So you’re in here, settled in, managing the transport system and have started to master the art of living here. After relocating you’ll want to spend some time exploring the city as a visitor and as a tourist. This city is one of the world’s greatest tourist attractions in itself, so before you become a jaded native, you need to spend some time just touring the ‘hot spots’ in this fascinating city.
This series on sights will highlight some of the most popular tourist attractions that the city has to offer, and what most folkd will not admit to is the fact that even the locals like to visit them over and over. The sights are not confined to Buckingham Palace and the Tower of London; there are many exciting attractions in this bustling city that will add to your entire experience.
The London Eye
This is a must-see-absolutely-have-to-visit attraction. Also known as the Millennium Wheel, it was constructed to form part of the celebrations for the Millennium. The London Eye is actually a massive Ferris wheel, the largest in Europe that has become one of the iconic landmarks. There is not a postcard of our city that does not show the ‘Eye’ from every angle and place in the city. Offering unsurpassed views of the entire city, The London Eye has been constructed with an original and unique cantilevered construction that rotates, carrying the large viewing pods in a slow circle.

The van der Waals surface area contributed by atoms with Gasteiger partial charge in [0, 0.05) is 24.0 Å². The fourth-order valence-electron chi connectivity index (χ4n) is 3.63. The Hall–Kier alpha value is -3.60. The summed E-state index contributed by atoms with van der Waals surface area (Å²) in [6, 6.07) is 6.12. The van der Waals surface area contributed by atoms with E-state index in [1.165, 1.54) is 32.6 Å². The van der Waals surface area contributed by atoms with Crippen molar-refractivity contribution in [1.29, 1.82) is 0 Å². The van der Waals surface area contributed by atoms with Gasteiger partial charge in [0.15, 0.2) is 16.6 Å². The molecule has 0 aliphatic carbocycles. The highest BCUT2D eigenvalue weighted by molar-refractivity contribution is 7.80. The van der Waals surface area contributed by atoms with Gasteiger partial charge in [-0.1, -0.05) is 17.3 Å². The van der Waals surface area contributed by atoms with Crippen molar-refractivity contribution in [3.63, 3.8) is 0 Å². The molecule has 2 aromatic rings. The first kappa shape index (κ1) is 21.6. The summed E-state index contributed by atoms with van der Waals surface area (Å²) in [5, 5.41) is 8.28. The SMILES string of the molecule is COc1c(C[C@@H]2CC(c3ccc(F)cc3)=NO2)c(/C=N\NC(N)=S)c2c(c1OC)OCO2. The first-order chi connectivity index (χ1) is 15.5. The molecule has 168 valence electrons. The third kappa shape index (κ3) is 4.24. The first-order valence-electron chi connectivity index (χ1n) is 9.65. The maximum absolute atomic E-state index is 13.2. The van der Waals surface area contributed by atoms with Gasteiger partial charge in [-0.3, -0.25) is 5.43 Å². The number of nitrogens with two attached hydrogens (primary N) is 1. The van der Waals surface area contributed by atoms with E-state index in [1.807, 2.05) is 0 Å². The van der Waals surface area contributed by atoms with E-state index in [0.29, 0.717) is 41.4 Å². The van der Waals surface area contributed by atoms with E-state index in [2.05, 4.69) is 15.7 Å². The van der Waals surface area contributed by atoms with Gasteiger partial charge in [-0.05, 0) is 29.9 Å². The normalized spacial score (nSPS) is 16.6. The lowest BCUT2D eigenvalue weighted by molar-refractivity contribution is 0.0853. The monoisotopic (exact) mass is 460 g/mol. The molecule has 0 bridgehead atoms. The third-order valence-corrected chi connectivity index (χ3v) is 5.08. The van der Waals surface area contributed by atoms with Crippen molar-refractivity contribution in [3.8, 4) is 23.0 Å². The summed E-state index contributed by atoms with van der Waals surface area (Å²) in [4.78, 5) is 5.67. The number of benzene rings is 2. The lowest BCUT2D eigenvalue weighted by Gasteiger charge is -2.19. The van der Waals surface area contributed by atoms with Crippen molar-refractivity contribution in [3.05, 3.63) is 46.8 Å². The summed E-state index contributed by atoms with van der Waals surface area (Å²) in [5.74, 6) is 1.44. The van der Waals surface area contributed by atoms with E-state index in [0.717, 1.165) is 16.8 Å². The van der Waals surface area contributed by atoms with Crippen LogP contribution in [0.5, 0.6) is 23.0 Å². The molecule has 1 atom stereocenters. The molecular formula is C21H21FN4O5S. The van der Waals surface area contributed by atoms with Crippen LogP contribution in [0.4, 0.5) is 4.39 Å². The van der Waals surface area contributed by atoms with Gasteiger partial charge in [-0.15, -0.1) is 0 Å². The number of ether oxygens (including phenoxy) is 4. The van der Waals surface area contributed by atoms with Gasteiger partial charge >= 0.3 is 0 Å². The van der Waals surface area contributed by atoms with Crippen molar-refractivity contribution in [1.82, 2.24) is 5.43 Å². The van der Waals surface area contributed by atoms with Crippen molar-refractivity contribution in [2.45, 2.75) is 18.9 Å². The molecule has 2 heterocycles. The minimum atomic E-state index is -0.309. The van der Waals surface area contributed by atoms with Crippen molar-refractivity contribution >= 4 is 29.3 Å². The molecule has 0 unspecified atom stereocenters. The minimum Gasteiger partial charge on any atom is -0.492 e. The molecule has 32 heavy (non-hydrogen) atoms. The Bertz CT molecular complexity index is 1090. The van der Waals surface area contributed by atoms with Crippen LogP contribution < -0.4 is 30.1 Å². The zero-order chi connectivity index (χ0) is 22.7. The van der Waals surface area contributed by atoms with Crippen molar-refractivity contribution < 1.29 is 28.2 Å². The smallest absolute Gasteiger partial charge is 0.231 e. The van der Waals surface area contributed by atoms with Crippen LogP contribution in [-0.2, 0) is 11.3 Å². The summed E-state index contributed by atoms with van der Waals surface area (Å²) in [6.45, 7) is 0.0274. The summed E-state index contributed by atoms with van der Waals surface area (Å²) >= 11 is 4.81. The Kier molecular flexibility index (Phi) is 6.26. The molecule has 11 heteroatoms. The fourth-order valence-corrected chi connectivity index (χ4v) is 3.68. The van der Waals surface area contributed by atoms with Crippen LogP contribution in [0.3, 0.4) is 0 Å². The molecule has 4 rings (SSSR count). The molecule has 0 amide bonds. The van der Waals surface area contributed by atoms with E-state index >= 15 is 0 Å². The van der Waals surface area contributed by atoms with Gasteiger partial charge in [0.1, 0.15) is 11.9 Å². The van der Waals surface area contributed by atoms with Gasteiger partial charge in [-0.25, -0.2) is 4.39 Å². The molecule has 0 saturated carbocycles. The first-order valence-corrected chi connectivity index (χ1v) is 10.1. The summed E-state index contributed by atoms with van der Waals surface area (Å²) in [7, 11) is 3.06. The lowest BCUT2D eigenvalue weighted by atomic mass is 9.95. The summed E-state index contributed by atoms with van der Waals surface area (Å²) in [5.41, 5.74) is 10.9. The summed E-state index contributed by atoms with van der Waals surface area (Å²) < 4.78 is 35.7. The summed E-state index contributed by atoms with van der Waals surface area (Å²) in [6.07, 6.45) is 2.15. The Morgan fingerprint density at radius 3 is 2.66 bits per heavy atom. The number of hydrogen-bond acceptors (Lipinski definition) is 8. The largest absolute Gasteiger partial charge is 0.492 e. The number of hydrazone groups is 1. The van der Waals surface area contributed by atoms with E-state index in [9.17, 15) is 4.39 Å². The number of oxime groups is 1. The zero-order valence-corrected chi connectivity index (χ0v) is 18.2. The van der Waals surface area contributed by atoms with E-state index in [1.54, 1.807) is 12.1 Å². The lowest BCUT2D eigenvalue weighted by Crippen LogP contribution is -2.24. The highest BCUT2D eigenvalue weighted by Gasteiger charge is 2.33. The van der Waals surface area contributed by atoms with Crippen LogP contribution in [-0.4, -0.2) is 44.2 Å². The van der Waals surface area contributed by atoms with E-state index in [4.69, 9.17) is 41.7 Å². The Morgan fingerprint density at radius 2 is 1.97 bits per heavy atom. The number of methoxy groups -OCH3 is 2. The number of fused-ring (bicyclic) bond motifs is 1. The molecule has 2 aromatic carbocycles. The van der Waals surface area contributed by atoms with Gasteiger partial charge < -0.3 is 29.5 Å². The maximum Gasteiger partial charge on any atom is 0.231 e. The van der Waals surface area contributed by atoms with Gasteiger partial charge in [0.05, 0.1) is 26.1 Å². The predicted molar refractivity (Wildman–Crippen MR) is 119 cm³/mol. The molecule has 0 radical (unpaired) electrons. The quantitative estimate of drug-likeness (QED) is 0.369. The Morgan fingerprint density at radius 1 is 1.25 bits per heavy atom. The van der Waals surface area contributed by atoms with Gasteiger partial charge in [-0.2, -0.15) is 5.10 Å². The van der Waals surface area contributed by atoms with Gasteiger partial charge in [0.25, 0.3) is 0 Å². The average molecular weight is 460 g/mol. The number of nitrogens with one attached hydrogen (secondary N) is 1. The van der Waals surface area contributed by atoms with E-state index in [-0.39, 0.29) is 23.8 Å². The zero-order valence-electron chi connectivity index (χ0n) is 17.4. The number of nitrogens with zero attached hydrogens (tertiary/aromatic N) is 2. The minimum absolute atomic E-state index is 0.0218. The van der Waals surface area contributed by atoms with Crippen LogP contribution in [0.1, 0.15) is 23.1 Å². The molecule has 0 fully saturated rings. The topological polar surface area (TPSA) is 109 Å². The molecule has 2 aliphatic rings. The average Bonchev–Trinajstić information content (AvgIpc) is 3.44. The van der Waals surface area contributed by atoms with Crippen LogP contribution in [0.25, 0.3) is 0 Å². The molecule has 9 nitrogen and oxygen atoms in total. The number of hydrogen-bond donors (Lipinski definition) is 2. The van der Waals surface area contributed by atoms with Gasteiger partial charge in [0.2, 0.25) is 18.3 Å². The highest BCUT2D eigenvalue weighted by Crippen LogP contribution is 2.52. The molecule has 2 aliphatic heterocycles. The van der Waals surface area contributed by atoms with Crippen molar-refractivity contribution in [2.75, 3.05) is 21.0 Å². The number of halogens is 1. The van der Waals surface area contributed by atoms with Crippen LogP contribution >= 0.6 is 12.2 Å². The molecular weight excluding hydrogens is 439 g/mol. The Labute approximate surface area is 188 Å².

You’ll have to take a camera to make sure that you get some photos of the spectacular birds-eye views of this city. If it is your first time to here, then visiting the London Eye is a great way to see how the city is laid out around the River Thames. The parks are laid out beneath you, the Tate Modern to the south and even as far away as Kew, which is the site of Hampton court Palace. This is an opportunity to view from a unique viewpoint, and it will give you a much better idea of the different areas in the city.
The London Eye is open every day of the year, but the queues to get it are long and it can mean a wait of a couple of hours. The best way to ensure that you are not caught up in a crowd is to make use of the great pre-booking facility through their website. A ticket to the London Eye will set you back about £30, but there are different types of savings, especially if you get a family booking or make use of a ‘combi-ticket’ which will allow you into other sights. If you really want to splash your cash then take a group of people up (the pods take up to 25 people, and have great wheelchair access) for a sunset champagne tour. It’s a great way of saying, “Welcome Home!”